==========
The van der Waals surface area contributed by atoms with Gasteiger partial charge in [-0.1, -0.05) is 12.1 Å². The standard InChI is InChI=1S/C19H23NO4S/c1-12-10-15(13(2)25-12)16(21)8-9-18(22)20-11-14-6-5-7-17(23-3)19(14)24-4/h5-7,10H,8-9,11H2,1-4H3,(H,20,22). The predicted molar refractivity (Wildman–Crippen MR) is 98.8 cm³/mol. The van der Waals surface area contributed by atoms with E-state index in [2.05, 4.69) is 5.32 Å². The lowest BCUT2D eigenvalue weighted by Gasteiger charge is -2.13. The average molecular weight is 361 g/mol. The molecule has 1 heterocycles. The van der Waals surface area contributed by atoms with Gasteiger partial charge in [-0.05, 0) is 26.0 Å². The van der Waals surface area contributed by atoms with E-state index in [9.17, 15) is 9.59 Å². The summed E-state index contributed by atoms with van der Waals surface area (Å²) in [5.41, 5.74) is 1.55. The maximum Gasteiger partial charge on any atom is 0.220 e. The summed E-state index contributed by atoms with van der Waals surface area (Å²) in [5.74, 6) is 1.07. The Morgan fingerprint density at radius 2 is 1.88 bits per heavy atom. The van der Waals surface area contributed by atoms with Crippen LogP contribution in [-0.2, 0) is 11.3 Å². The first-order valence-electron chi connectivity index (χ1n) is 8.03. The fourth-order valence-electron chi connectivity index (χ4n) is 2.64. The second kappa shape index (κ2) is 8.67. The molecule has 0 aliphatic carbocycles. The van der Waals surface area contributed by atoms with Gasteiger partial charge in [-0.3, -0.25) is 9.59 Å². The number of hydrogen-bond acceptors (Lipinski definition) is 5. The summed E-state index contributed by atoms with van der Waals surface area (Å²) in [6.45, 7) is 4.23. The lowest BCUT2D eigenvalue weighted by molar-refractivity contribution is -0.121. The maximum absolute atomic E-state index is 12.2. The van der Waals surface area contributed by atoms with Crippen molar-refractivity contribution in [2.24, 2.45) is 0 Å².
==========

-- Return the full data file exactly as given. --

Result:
The van der Waals surface area contributed by atoms with Gasteiger partial charge in [-0.1, -0.05) is 12.1 Å². The standard InChI is InChI=1S/C19H23NO4S/c1-12-10-15(13(2)25-12)16(21)8-9-18(22)20-11-14-6-5-7-17(23-3)19(14)24-4/h5-7,10H,8-9,11H2,1-4H3,(H,20,22). The predicted molar refractivity (Wildman–Crippen MR) is 98.8 cm³/mol. The van der Waals surface area contributed by atoms with E-state index in [2.05, 4.69) is 5.32 Å². The lowest BCUT2D eigenvalue weighted by Gasteiger charge is -2.13. The average molecular weight is 361 g/mol. The molecule has 1 heterocycles. The van der Waals surface area contributed by atoms with Gasteiger partial charge in [-0.05, 0) is 26.0 Å². The van der Waals surface area contributed by atoms with E-state index in [9.17, 15) is 9.59 Å². The summed E-state index contributed by atoms with van der Waals surface area (Å²) in [5.41, 5.74) is 1.55. The maximum Gasteiger partial charge on any atom is 0.220 e. The summed E-state index contributed by atoms with van der Waals surface area (Å²) in [5.74, 6) is 1.07. The Morgan fingerprint density at radius 2 is 1.88 bits per heavy atom. The van der Waals surface area contributed by atoms with Crippen LogP contribution in [-0.2, 0) is 11.3 Å². The first-order valence-electron chi connectivity index (χ1n) is 8.03. The fourth-order valence-electron chi connectivity index (χ4n) is 2.64. The second kappa shape index (κ2) is 8.67. The molecule has 0 aliphatic carbocycles. The van der Waals surface area contributed by atoms with Gasteiger partial charge in [-0.3, -0.25) is 9.59 Å². The number of hydrogen-bond acceptors (Lipinski definition) is 5. The summed E-state index contributed by atoms with van der Waals surface area (Å²) in [6.45, 7) is 4.23. The lowest BCUT2D eigenvalue weighted by molar-refractivity contribution is -0.121. The maximum absolute atomic E-state index is 12.2. The van der Waals surface area contributed by atoms with Crippen molar-refractivity contribution in [2.24, 2.45) is 0 Å².